When retired farmer Gerrit Appeldoorn marries piano teacher Joan Horton, he doesn’t realize it will lead him far from his quaint hometown to the chaos of downtown Chicago. The Recital by Robert Elmer tells the compelling tale of Gerrit’s devotion to his wife and to God, in the midst of confusing circumstances.
Gerrit has lived in a small farm town called Van Dalen his entire life. But when the Gaylord Conservatory of Music in Chicago offers Joan the position of senior piano professor, Gerrit sacrificially trades the green fields of Van Dalen for the gray avenues of Chicago. He tells her that she is his home now. But when they reach Chicago, loneliness and a feeling of being out of place gnaw at him.
The story also addresses the struggle Gerrit and Joan face to overcome their theological differences. For example, while they agree on the basics of Christianity, Gerrit is a staunch Calvinist, and Joan is an Armenian. Gradually, they learn not to let these differences come between them. Without siding with either the Calvinist or Armenian camp, The Recital promotes a happy unity in the body of Christ.
Some readers may be uncomfortable with a few issues in the book. Joan’s son Randy and his girlfriend have premarital sex, but it is not condoned. Instead, the author focuses on Gerrit and Joan’s struggle to know how to respond appropriately to the news. Elmer also acknowledges the beauty of sex inside of marriage, but some readers may not approve the implied references to sex, which is not explicit or graphic.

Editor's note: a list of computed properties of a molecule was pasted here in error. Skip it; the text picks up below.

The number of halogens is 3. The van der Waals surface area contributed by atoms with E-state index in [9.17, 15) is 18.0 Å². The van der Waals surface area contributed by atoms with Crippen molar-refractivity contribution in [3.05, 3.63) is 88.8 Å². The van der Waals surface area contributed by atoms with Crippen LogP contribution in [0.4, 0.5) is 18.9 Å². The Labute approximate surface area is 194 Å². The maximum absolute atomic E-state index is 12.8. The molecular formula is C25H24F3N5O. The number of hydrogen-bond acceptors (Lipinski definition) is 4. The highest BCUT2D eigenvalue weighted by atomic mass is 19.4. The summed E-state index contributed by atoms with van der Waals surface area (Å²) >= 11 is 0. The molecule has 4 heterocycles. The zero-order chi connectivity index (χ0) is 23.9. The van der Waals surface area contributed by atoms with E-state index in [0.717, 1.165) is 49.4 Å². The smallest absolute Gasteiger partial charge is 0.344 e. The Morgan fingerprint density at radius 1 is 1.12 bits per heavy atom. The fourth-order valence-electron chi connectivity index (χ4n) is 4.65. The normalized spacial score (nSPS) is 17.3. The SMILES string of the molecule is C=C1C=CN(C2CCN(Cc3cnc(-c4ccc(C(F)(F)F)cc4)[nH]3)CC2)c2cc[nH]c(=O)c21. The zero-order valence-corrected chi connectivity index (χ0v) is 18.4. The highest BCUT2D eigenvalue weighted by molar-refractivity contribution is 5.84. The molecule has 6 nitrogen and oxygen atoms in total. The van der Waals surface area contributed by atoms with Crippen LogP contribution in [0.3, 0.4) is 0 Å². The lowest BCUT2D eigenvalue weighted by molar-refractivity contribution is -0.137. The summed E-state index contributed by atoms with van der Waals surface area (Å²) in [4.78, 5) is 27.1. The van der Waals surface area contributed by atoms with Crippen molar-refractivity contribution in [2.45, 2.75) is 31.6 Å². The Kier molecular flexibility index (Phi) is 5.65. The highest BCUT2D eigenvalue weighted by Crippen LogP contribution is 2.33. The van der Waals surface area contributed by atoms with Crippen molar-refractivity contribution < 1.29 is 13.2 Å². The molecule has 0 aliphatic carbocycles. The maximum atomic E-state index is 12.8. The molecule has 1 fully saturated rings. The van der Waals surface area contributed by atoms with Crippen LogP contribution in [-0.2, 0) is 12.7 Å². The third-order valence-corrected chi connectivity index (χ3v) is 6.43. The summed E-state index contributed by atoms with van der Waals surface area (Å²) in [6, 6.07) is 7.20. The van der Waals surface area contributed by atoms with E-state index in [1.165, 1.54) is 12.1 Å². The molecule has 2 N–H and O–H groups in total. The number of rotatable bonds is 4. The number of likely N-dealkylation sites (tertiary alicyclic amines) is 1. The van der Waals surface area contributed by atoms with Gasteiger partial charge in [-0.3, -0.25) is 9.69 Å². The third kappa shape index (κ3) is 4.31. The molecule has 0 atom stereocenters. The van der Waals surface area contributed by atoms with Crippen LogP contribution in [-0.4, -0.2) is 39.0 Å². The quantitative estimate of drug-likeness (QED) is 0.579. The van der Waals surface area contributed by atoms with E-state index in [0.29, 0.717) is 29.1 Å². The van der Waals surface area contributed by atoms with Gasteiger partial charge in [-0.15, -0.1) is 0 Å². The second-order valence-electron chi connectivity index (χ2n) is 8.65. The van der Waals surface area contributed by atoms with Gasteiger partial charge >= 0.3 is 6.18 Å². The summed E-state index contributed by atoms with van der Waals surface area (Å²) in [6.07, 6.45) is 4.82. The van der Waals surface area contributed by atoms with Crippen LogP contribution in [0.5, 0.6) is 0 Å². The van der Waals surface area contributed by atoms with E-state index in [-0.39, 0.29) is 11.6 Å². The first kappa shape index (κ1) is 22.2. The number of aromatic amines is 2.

Written in a very conversational style, the book provides enjoyable reading with touching messages. Occasionally the attempts at humor seem a little cheesy, but it had me laughing out loud at other times. Overall, The Recital is an emotional, compelling story with a positive theme. – Jonathan Young, Christian Book Previews.com
New Song, Second Verse
Gerrit and Joan discovered the beauty of second chances when they fell in love. But life isn’t “happily ever after” when the widowed dairy farmer and big-city piano teacher get married. When they move to Chicago to pursue a teaching opportunity for Joan, Gerrit the country boy must find new purpose in an unfamiliar urban world. It’s not an easy change for him, but his friendship with Zhao, a visiting Chinese musician, begins to give him new purpose. Meanwhile, Joan tries to accept her husband for who he is, even as she struggles to find her place as a music professor in this clash between small-town values and big-city ways.
In this poignant sequel to The Duet, Joan and Gerrit redefine the meaning of love and home as they learn painful new lessons about mutual sacrifice.